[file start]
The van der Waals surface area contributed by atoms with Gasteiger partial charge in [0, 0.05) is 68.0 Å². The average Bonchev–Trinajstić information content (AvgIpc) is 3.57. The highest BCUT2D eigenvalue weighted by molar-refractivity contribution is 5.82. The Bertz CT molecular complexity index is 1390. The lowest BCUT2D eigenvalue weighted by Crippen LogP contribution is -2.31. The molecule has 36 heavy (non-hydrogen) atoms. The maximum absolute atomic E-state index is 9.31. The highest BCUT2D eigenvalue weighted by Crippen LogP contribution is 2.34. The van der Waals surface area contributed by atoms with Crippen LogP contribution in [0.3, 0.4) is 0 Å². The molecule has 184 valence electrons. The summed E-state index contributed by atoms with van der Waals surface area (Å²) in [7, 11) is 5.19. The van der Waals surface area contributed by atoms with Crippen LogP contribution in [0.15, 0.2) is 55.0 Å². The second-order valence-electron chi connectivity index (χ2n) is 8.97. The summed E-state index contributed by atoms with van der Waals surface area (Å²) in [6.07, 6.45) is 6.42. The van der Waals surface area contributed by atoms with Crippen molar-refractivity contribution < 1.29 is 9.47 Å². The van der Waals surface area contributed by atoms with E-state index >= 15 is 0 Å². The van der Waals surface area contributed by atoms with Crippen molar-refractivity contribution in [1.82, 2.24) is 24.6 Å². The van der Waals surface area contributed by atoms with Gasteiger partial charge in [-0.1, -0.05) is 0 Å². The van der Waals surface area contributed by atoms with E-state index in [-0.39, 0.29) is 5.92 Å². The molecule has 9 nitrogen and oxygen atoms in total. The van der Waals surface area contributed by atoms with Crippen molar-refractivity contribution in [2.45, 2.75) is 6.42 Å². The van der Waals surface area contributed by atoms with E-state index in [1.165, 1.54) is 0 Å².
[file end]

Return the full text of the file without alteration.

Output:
The van der Waals surface area contributed by atoms with Gasteiger partial charge in [0, 0.05) is 68.0 Å². The average Bonchev–Trinajstić information content (AvgIpc) is 3.57. The highest BCUT2D eigenvalue weighted by molar-refractivity contribution is 5.82. The Bertz CT molecular complexity index is 1390. The lowest BCUT2D eigenvalue weighted by Crippen LogP contribution is -2.31. The molecule has 36 heavy (non-hydrogen) atoms. The maximum absolute atomic E-state index is 9.31. The highest BCUT2D eigenvalue weighted by Crippen LogP contribution is 2.34. The van der Waals surface area contributed by atoms with Crippen LogP contribution in [0.3, 0.4) is 0 Å². The molecule has 184 valence electrons. The summed E-state index contributed by atoms with van der Waals surface area (Å²) in [7, 11) is 5.19. The van der Waals surface area contributed by atoms with Crippen LogP contribution in [0.15, 0.2) is 55.0 Å². The second-order valence-electron chi connectivity index (χ2n) is 8.97. The summed E-state index contributed by atoms with van der Waals surface area (Å²) in [6.07, 6.45) is 6.42. The van der Waals surface area contributed by atoms with Crippen molar-refractivity contribution < 1.29 is 9.47 Å². The van der Waals surface area contributed by atoms with E-state index >= 15 is 0 Å². The van der Waals surface area contributed by atoms with Crippen molar-refractivity contribution in [1.82, 2.24) is 24.6 Å². The van der Waals surface area contributed by atoms with Gasteiger partial charge in [-0.1, -0.05) is 0 Å². The van der Waals surface area contributed by atoms with E-state index in [-0.39, 0.29) is 5.92 Å². The molecule has 9 nitrogen and oxygen atoms in total. The van der Waals surface area contributed by atoms with Crippen molar-refractivity contribution in [2.45, 2.75) is 6.42 Å². The van der Waals surface area contributed by atoms with E-state index in [1.165, 1.54) is 0 Å².